In March and April, the public had the opportunity to comment on the Uyghur Forced Labor Prevention Act (“UFLPA” or the “Act”) through written comments and a public hearing. These events were the public’s major opportunities to provide input to the Forced Labor Enforcement Task Force (“FLETF”) on the implementation of the UFPLA. Now, the FLETF will review the comments and use them to inform final implementation of the Act. The UFPLA will fully enter into force on June 21, 2022.
Written Comment Responses
The comments to the UFPLA can be grouped into three main categories: companies importing and exporting between the US and China, human and worker’s rights groups, and Chinese producers.
Companies engaged in cross-border trade sought more detail on various definitions in the UFLPA, particularly the “clear and convincing evidence” standard needed to rebut the presumption that goods from the Xinjiang Uyghur Autonomous Region (“XUAR”) are made with forced labor.1 These companies acknowledged that collecting comprehensive information on factories in the XUAR is extremely difficult, and expressed their hope that the standard will not hold a lack of evidence against importers and will be one that can be met through the use of auditing services available in the XUAR.2 They also requested additional clarity on forced labor investigations, and hoped the FLETF would consider opportunities for importers to disprove allegations of forced labor prior to issuing a withhold release order (“WRO”). They added that a “trusted importer” program that would pre-clear goods from a forced labor context would help bring peace of mind to importers.3 Exporters and importers also sought a de minimis exception to avoid conducting a full forced labor audit due to the presence of a minor input in their final products.4 Finally, these importers sought delayed enforcement of the Act, once implemented, so that companies can adapt their business models and gather the required documentation needed to comply with the Act.5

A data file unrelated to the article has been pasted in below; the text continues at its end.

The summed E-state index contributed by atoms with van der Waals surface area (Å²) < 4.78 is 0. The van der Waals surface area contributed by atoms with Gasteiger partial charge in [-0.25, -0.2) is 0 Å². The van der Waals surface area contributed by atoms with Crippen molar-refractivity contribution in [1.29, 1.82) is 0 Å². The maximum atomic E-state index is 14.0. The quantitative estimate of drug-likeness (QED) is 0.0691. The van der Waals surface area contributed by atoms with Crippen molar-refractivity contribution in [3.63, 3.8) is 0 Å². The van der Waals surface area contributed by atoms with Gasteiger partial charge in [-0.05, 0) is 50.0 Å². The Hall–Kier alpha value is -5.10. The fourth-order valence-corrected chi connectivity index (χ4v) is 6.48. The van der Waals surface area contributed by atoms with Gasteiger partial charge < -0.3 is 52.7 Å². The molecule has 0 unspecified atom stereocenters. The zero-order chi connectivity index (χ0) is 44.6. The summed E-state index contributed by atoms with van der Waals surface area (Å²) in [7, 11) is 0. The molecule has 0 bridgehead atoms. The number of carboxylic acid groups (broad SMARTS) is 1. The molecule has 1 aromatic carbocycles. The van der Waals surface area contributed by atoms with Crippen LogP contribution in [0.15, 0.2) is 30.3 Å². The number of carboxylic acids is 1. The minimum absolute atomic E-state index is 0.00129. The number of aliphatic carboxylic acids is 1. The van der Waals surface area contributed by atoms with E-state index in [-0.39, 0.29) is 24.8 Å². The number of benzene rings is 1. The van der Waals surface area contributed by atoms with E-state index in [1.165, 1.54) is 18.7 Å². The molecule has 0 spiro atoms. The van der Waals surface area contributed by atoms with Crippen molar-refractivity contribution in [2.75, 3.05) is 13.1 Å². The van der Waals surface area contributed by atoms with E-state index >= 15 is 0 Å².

Human and worker’s rights groups wanted strict enforcement of the UFPLA, with limited exceptions. They stated that an inability to get information on parts of the supply chain should be held against an importer. They also wanted the “clear and convincing evidence” standard to require significant documentation, including complete supply chain mapping, which would include photos of all facilities and copies of contracts with suppliers.6 Some human rights groups even called for all companies and products with links to the XUAR to be subject to a blanket WRO, which would streamline enforcement and reduce the need for hundreds of individual WROs.7
Finally, Chinese companies denied that their companies used forced labor and denied the existence of forced labor in the XUAR. They also hoped that the burden of proving a lack of forced labor in supply chains would not be too great.8
On April 8, the FLETF held a public hearing and allowed witnesses to testify on the use of forced labor in China. Since the prompts for both the public hearing and the written comments overlapped significantly, the arguments largely tracked the written testimony.9
Now that all public comment on the UFLPA has closed, the FLETF must create its strategy for preventing imports of Chinese goods made with forced labor. That strategy is due 180 days after the enactment of the UFLPA; this is the same day the rebuttable presumption for goods made in the XUAR goes into force. There is no set deadline for publication of regulations or guidance for importers to comply with the UFPLA’s rebuttable presumption.
1 E.g. American Apparel & Footwear Association, Retail Industry Leader Association, National Retail Federation, United States Fashion Industry Association, Forced Labor Working Group Comment Regarding Enforcement of the Uyghur Forced Labor Prevention Act, DHS-2022-0001-0181 (hereinafter American Apparel & Footwear Association Comment).
2 E.g., U.S. Council on International Business, USCIB Submission: Forced Labor Enforcement Task Force [Docket No. DHS-2022-001] Notice Seeking Comments on Methods to Prevent the Importation of Goods Mined, Produced, or Manufactured with Forced Labor in the People’s Republic of China, Especially in the Xinjiang Uyghur Autonomous Region, Into the United States, DHS-2022-0001-0137, at 15 (hereinafter USCIB Comment).
5 E.g. US-China Business Council, US-China Business Council Comments Regarding Enforcement of the Uyghur Forced Labor Prevention Act, DHS-2022-001-0167, at 4 (hereinafter USCBC Comment); American Apparel & Footwear Association Comment at 2.
7 The Human Trafficking Legal Center, Comment on Methods to Prevent the Importation of Goods Mined, Produced, or Manufactured With Forced Labor in the People’s Republic of China, especially in the Xinjiang Uyghur Autonomous Region, Into the United States, DHS-2022-001-0123, at 9.
9 E.g. China Chamber of International Commerce, Supplemental Written Testimony on the Uyghur Forced Labor Prevention Act, DHS-2022-0001-0187; Uyghur Human Rights Project, Testimony of Louisa Greve, Director of Global Advocacy, Uyghur Human Rights Project, DHS_2022-0001-0184.